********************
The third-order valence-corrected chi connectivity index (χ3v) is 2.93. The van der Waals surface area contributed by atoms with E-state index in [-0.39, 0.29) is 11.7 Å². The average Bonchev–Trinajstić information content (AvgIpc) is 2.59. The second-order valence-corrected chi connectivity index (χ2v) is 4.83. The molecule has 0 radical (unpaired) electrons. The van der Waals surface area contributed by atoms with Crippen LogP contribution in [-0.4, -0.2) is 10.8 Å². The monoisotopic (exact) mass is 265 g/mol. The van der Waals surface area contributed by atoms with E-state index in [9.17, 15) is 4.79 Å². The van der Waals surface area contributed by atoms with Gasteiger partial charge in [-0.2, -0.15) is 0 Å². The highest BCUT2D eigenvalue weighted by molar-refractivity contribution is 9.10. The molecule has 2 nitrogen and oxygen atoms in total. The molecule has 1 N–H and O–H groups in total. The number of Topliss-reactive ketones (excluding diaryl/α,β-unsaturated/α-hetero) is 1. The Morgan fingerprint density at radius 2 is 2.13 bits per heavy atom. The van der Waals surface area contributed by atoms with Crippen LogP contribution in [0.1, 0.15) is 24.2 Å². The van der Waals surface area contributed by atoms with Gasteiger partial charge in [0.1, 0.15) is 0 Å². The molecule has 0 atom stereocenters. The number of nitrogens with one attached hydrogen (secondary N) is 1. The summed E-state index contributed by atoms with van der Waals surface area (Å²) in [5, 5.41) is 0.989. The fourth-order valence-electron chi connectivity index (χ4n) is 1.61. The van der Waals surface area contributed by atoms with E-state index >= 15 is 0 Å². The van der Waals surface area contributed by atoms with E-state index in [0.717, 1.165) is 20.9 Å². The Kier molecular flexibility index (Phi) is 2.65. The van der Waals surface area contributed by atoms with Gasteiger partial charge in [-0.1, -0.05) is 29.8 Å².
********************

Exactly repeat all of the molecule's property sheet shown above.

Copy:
The third-order valence-corrected chi connectivity index (χ3v) is 2.93. The van der Waals surface area contributed by atoms with E-state index in [-0.39, 0.29) is 11.7 Å². The average Bonchev–Trinajstić information content (AvgIpc) is 2.59. The second-order valence-corrected chi connectivity index (χ2v) is 4.83. The molecule has 0 radical (unpaired) electrons. The van der Waals surface area contributed by atoms with Crippen LogP contribution in [-0.4, -0.2) is 10.8 Å². The monoisotopic (exact) mass is 265 g/mol. The van der Waals surface area contributed by atoms with E-state index in [9.17, 15) is 4.79 Å². The van der Waals surface area contributed by atoms with Gasteiger partial charge in [-0.2, -0.15) is 0 Å². The highest BCUT2D eigenvalue weighted by molar-refractivity contribution is 9.10. The molecule has 2 nitrogen and oxygen atoms in total. The molecule has 1 N–H and O–H groups in total. The number of Topliss-reactive ketones (excluding diaryl/α,β-unsaturated/α-hetero) is 1. The Morgan fingerprint density at radius 2 is 2.13 bits per heavy atom. The van der Waals surface area contributed by atoms with Crippen LogP contribution in [0.1, 0.15) is 24.2 Å². The van der Waals surface area contributed by atoms with Gasteiger partial charge in [0.1, 0.15) is 0 Å². The molecule has 0 atom stereocenters. The number of nitrogens with one attached hydrogen (secondary N) is 1. The summed E-state index contributed by atoms with van der Waals surface area (Å²) in [5, 5.41) is 0.989. The fourth-order valence-electron chi connectivity index (χ4n) is 1.61. The van der Waals surface area contributed by atoms with E-state index >= 15 is 0 Å². The van der Waals surface area contributed by atoms with E-state index in [0.717, 1.165) is 20.9 Å². The Kier molecular flexibility index (Phi) is 2.65. The van der Waals surface area contributed by atoms with Gasteiger partial charge in [-0.1, -0.05) is 29.8 Å².